Oromo Federalist Congress rejects the state of emergency; vows to take the government to court
March 6, 2018
Oromo Federalist Congress, the largest ethnic-based political party in Ethiopia whose chairman and secretary, Merera Gudina(pictured above) and Bekele Gerba respectively, are released from prison recently is threatening to sue the government over the state of emergency whose approval in the Ethiopian parliament turned out to be controversial.
In a statement, the party issued today, the party stated that peace, stability, and unity of the country has become a grave concern after the state of emergency decree, which came a day after Hailemariam Desalegn resigned as prime minister and ruling coalition party chairman.
The party, says the statement, rejects the decree because of the situation under which it came and due to procedural flaws and outright illegality of the process that led to its approval, apparently in the parliament.
Last week, speaker of the house, Abadula Gemeda, appeared on state television to apologize for what he called his own error in calculating the vote for and against the decree at the parliament. His apology came days after video footage of the parliamentary session that approved the state of emergency indicated that the voting process was fraudulent.
Oromo Federalist Congress asserted in its statement that the ruling coalition, Ethiopian Peoples Revolutionary Democratic Front (EPRDF) will be responsible for the infringement of the rule of law and death of civilians since the state of emergency was declared.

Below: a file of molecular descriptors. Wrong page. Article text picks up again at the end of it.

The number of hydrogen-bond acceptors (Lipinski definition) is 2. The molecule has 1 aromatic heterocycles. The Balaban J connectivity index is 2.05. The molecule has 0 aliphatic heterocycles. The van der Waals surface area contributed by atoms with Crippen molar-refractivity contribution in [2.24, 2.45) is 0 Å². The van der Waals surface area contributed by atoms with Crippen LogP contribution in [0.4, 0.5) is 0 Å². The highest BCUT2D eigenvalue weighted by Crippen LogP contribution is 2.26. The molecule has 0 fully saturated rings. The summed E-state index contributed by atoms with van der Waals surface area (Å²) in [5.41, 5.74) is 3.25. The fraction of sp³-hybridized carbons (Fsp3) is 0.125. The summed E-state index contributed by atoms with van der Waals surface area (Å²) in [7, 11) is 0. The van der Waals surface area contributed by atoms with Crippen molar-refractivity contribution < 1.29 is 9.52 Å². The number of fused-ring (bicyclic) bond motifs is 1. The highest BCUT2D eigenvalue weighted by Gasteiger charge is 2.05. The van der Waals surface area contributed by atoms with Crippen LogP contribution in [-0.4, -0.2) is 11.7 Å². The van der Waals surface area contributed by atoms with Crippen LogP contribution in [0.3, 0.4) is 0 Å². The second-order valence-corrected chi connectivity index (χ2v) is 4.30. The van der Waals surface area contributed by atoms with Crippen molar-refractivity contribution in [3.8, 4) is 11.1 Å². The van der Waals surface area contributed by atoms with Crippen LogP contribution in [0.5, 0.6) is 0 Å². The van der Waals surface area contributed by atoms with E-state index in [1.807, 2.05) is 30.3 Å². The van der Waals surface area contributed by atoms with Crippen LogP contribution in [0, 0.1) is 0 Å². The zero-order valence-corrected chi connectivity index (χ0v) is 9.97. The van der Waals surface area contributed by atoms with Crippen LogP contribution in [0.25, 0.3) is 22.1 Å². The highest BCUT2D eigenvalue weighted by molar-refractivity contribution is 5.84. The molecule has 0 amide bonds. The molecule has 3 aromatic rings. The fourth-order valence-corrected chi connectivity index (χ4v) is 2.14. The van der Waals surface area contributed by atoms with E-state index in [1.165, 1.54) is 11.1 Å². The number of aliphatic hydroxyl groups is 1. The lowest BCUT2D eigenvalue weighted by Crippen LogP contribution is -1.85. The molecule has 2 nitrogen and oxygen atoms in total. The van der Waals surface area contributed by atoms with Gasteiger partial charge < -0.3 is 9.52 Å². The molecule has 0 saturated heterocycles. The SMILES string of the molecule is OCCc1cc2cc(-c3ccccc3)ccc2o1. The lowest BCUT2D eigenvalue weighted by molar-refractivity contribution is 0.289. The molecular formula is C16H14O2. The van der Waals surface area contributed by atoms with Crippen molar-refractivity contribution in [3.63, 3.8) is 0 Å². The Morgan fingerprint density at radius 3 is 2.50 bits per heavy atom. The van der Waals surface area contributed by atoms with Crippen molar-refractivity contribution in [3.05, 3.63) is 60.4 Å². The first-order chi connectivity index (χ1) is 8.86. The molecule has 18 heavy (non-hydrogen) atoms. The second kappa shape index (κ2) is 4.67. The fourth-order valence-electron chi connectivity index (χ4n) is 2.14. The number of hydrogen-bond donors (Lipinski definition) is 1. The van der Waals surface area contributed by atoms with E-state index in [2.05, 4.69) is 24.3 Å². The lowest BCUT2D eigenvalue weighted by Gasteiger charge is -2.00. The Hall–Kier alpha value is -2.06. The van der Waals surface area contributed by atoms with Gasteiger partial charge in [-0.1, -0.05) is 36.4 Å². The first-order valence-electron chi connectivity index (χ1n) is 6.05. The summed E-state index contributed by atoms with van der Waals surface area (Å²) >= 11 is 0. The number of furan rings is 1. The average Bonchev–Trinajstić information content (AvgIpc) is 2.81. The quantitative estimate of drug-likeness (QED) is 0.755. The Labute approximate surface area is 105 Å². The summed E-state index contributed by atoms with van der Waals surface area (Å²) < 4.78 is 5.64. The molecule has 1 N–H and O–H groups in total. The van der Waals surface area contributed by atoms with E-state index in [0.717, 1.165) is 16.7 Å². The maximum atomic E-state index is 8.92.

For the party, the declaration of the marshal law violates the rule of law in the country which is theoretically hinged on the constitution of the country. Many argue that the regime in power violated article 93 of the constitution when declaring the state of emergency.
Oromo Federalist Congress called on supporters and the public at large to defy the state of emergency.Three days of strike, which mainly take a form of stay at home protest, is underway in many towns in Oromo region of Ethiopia since yesterday. But this protest was called by activists in the cyber world, not by Oromo Federalist Congress.
Towns adjacent to Addis Ababa came to a standstill as a result of the protest and mobility to and from the capital is restricted. Residents of Addis Ababa are saying that they have started to see defense forces roaming in the city.
Although what government hoped to achieve with the state of emergency, from what it said, was to restore stability to effect “business as usual” situation, the decree actually brought about the opposite of it; more protest.
The United States embassy in Addis Ababa expressed that it “strongly disagree” with the state of emergency while the European Union advised the government to resolve the crisis in the country through dialogue with stakeholders and make the duration of the state of emergency very brief.
After twenty-seven years of TPLF dominated Ethiopian People’s Revolutionary Democratic Front (EPRDF) rule, Ethiopians across the country are sending the message that maintaining the status quo is impossible. The regime rejected the call for national dialogue with all stakeholders.
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